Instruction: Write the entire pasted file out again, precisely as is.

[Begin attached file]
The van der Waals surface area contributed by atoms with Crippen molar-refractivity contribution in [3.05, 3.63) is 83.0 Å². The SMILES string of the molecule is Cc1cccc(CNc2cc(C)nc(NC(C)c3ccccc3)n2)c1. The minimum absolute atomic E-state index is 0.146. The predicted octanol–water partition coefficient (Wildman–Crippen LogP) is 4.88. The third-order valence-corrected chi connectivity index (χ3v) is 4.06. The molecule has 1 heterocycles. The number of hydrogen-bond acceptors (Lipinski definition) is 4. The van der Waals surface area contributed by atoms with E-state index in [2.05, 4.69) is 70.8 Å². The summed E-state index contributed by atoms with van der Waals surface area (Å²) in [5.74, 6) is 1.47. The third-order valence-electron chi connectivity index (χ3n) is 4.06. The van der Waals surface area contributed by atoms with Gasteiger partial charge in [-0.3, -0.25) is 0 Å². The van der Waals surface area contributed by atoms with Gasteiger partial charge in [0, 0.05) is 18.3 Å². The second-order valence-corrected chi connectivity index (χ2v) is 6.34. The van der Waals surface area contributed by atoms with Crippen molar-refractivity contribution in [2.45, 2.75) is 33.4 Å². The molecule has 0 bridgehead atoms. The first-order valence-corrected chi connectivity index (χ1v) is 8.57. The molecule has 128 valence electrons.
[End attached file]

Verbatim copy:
The van der Waals surface area contributed by atoms with Crippen molar-refractivity contribution in [3.05, 3.63) is 83.0 Å². The SMILES string of the molecule is Cc1cccc(CNc2cc(C)nc(NC(C)c3ccccc3)n2)c1. The minimum absolute atomic E-state index is 0.146. The predicted octanol–water partition coefficient (Wildman–Crippen LogP) is 4.88. The third-order valence-corrected chi connectivity index (χ3v) is 4.06. The molecule has 1 heterocycles. The number of hydrogen-bond acceptors (Lipinski definition) is 4. The van der Waals surface area contributed by atoms with E-state index in [2.05, 4.69) is 70.8 Å². The summed E-state index contributed by atoms with van der Waals surface area (Å²) in [5.74, 6) is 1.47. The third-order valence-electron chi connectivity index (χ3n) is 4.06. The van der Waals surface area contributed by atoms with Gasteiger partial charge in [-0.3, -0.25) is 0 Å². The van der Waals surface area contributed by atoms with Gasteiger partial charge in [0, 0.05) is 18.3 Å². The second-order valence-corrected chi connectivity index (χ2v) is 6.34. The van der Waals surface area contributed by atoms with Crippen molar-refractivity contribution in [2.45, 2.75) is 33.4 Å². The molecule has 0 bridgehead atoms. The first-order valence-corrected chi connectivity index (χ1v) is 8.57. The molecule has 128 valence electrons.